Thus,, from the above discussed rules it can be ascertained that as the decision which has been taken in the case of Kakavas v Crown Melbourne Ltd has been taken by the High court which is the highest court in Australia, the decision will have a binding effect on the decision of the Northern Territory Supreme Court when the judges in this case are presented with same facts which had been discussed in the case[7]. There decision will only be applicable where the court has similar facts to address as compared to the case and not otherwise. The doctrine of precedent brings certainty and consistency to the decision making system.

The legal practitioners can use the doctrine to predict the outcome of a case. They can be assured that the decision which would be taken by the court would be based on fixed principles rather than ambiguity.  As in the case of Kakavas v Crown Melbourne Ltd it had been held that “casino does not owe special duty to its patrons in cases where they have a gambling problem[8]”, a case which comes to the Northern Territory Supreme Court having similar issues have to be addressed by keeping in mind the same principles.

However, there are certain situations where the decision provided by the High court can be overruled by the Northern Territory Supreme Court. The principles of the legal system state that, whenever a dispute is identified in relation to case law and statute law, it is the duty of the court to give priority to the provisions set out by the statue law. Therefore it is clear in the situation that in case the commonwealth parliament of Australia or the parliament of the NT passes a legislation which rules that “a casino does owe special duty to its patrons in cases where they have a gambling problem” then.

the decision of the High court in the case of Kakavas v Crown Melbourne Ltd would be subjected to be overruled. In addition where a decision has been taken by another high court judge where it is stated that the judge of Kakavas v Crown Melbourne Ltd had erred in making a decision at the point of law, than the NTSC would also be provided with a right to follow a decision which has been presented by the latter high court case. The decision can also be overruled by the High court itself based in the principles of unconstitutionality[9].

From the discussion carried out above it is evident that the high court of Australia has a significant role to play in the development of law in Australia. Any decision which has been taken by the high court becomes a law when express legislative provisions are not present to address similar issues. There are various areas of law in Australia which are governed by the provisions of both common law as well as statutory law. These areas include, trust law, tort law and contract law. In addition the High court also has a significant role to play in the development of law in Australia via the provisions of statutory interpretation. As the doctrine of separation of power operates in Australia.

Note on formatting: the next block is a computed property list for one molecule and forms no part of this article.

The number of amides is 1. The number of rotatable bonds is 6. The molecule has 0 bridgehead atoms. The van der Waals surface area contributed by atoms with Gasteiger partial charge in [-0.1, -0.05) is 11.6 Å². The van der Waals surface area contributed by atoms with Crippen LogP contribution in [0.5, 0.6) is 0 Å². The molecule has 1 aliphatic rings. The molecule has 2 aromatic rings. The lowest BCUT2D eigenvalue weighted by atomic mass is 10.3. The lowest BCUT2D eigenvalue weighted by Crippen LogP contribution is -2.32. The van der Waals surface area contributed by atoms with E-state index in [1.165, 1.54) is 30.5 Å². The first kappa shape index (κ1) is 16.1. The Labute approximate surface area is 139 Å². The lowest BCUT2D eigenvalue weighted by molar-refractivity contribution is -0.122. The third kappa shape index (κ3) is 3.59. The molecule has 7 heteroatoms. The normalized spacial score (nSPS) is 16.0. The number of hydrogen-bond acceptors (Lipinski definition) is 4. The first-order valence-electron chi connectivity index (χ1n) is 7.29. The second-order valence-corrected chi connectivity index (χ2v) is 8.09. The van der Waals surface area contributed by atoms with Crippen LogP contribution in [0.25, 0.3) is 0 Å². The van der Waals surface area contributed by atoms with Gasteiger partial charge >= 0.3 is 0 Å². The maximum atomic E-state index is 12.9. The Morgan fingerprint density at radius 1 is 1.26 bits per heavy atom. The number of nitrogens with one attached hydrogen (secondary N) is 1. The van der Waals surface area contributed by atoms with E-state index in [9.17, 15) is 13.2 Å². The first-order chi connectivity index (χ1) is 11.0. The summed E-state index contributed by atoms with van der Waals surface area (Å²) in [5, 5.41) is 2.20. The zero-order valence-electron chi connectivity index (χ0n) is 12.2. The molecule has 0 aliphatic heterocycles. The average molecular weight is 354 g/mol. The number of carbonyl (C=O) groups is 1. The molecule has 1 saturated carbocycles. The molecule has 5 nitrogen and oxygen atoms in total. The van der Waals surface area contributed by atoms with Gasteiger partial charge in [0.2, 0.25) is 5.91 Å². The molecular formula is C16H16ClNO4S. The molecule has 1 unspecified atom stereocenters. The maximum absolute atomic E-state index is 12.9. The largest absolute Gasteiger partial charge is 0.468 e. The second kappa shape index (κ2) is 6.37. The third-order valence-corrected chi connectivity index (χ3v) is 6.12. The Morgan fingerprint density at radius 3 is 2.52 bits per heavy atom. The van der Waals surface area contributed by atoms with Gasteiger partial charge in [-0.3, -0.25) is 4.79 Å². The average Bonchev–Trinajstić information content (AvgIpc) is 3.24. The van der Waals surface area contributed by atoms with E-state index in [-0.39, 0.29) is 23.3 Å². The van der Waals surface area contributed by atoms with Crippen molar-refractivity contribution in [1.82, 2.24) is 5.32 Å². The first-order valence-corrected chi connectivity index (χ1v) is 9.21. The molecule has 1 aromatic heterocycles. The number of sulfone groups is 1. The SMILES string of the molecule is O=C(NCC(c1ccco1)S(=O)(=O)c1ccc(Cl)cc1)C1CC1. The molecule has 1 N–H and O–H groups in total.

the role of the legislature is only to make law; it is the court which has the duty of interpreting and applying such laws in practical situation[10]. Thus,,, when a statute is interpreted by the High Court, the same meaning of the statute stands at law and has to be utilized in the same way by the lower courts until a new interpretation has not been provided. Thus,, it is evident that the Australia High courts along his a significant role in the development of law in the court. In addition the High court is the guarding of the constitution. It has been provided the right to challenge any law which has been passed by the parliament under the notion of unconstitutionality.

According to this notion the parliament has to enact laws which are in compliance to the power provided to them by the constitution. Where a law made by the parliament does not comply with the provisions of the constitution, it can be rendered invalid by the High Court. However, Grant (2014) has argued that due to the superiority of the parliament over the other wings of the government, laws are rarely disallowed by the such as the case of Kruger v Commonwealth [1997] HCA 27, (1997) 190 CLR 1, High Court[11].

In conclusion, it can be stated that the High court of Australia has a significant role to play in the development of law in Australia. Any decision which has been taken by the high court becomes a law when express legislative provisions are not present to address similar issues. The doctrine of precedent is a doctrine which has been implemented to ensure that when courts are presented with such issues they would be able to address them by maintaining certainty and consistency in the legal system.

The doctrine of precedent simply requires a lower court to follow the decision of a higher court. The court which is a lower court or the court which is a higher court is determined through the court hierarchy system. In the given situation as the decision  in the case of Kakavas v Crown Melbourne Ltd has been taken by the high court which is a superior court to the NTSC it would be a binding decision and would only be overruled in case of another decision or presence of statutory law.

Bibliography

Backstrom, Michelle. "Legal foundations: The intersection of entertainment production and the Australian legal system." Entertainment Law. (The Federation Press, 2017). 1-10.

Bankowski, Zenon, D. Neil MacCormick, and Geoffrey Marshall. "Precedent in the United Kingdom." Interpreting Precedents. (Routledge, 2016). 315-354.

 Callander, Steven, and Tom S. Clark. "Precedent and doctrine in a complicated world." (American Political Science Review 111.1 2017): 184-203.

Kakavas v Crown Melbourne Ltd [2013] HCA 25

Kozel, Randy J. "Precedent and Speech." (Mich. L. Rev. 115 2016): 439.

Kozel, Randy J. "The scope of precedent." (Mich. L. Rev. 113 2014): 179

Kozel, Randy J. Settled Versus Right: A Theory of Precedent.(Cambridge University Press, 2017).

Lamond, Grant. "Analogical reasoning in the common law." (Oxford Journal of Legal Studies 34.3 2014): 567-588

Pether, Penelope. "Strange Fruit: What Happened to the United States Doctrine of Precedent." (Vill. L. Rev. 60 2015): 443.

 Rembar, Charles. The law of the land: The evolution of our legal system. (Open Road Media, 2015).